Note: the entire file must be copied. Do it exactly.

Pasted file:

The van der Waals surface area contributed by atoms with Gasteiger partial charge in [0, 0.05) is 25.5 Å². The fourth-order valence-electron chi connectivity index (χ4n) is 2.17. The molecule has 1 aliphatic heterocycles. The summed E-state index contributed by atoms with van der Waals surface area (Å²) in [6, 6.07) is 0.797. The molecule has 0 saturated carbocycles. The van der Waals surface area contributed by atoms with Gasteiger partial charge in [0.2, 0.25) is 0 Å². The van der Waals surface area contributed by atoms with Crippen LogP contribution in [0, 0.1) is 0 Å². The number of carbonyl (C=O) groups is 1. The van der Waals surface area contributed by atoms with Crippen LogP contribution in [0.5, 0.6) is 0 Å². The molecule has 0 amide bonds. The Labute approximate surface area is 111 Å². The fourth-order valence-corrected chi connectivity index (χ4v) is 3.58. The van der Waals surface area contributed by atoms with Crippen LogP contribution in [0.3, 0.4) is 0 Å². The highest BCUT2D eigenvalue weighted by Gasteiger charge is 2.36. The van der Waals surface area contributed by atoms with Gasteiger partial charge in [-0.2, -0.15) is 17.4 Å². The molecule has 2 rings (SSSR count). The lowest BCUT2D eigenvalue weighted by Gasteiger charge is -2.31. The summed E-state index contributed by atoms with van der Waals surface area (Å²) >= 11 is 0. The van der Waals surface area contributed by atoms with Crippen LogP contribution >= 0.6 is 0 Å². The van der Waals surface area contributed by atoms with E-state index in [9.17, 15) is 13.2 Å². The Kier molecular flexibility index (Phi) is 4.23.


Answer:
The van der Waals surface area contributed by atoms with Gasteiger partial charge in [0, 0.05) is 25.5 Å². The fourth-order valence-electron chi connectivity index (χ4n) is 2.17. The molecule has 1 aliphatic heterocycles. The summed E-state index contributed by atoms with van der Waals surface area (Å²) in [6, 6.07) is 0.797. The molecule has 0 saturated carbocycles. The van der Waals surface area contributed by atoms with Gasteiger partial charge in [0.2, 0.25) is 0 Å². The van der Waals surface area contributed by atoms with Crippen LogP contribution in [0, 0.1) is 0 Å². The number of carbonyl (C=O) groups is 1. The van der Waals surface area contributed by atoms with Crippen LogP contribution in [0.5, 0.6) is 0 Å². The molecule has 0 amide bonds. The Labute approximate surface area is 111 Å². The fourth-order valence-corrected chi connectivity index (χ4v) is 3.58. The van der Waals surface area contributed by atoms with Crippen LogP contribution in [0.3, 0.4) is 0 Å². The highest BCUT2D eigenvalue weighted by Gasteiger charge is 2.36. The van der Waals surface area contributed by atoms with Gasteiger partial charge in [-0.2, -0.15) is 17.4 Å². The molecule has 2 rings (SSSR count). The lowest BCUT2D eigenvalue weighted by Gasteiger charge is -2.31. The summed E-state index contributed by atoms with van der Waals surface area (Å²) >= 11 is 0. The van der Waals surface area contributed by atoms with Crippen LogP contribution >= 0.6 is 0 Å². The van der Waals surface area contributed by atoms with E-state index in [9.17, 15) is 13.2 Å². The Kier molecular flexibility index (Phi) is 4.23.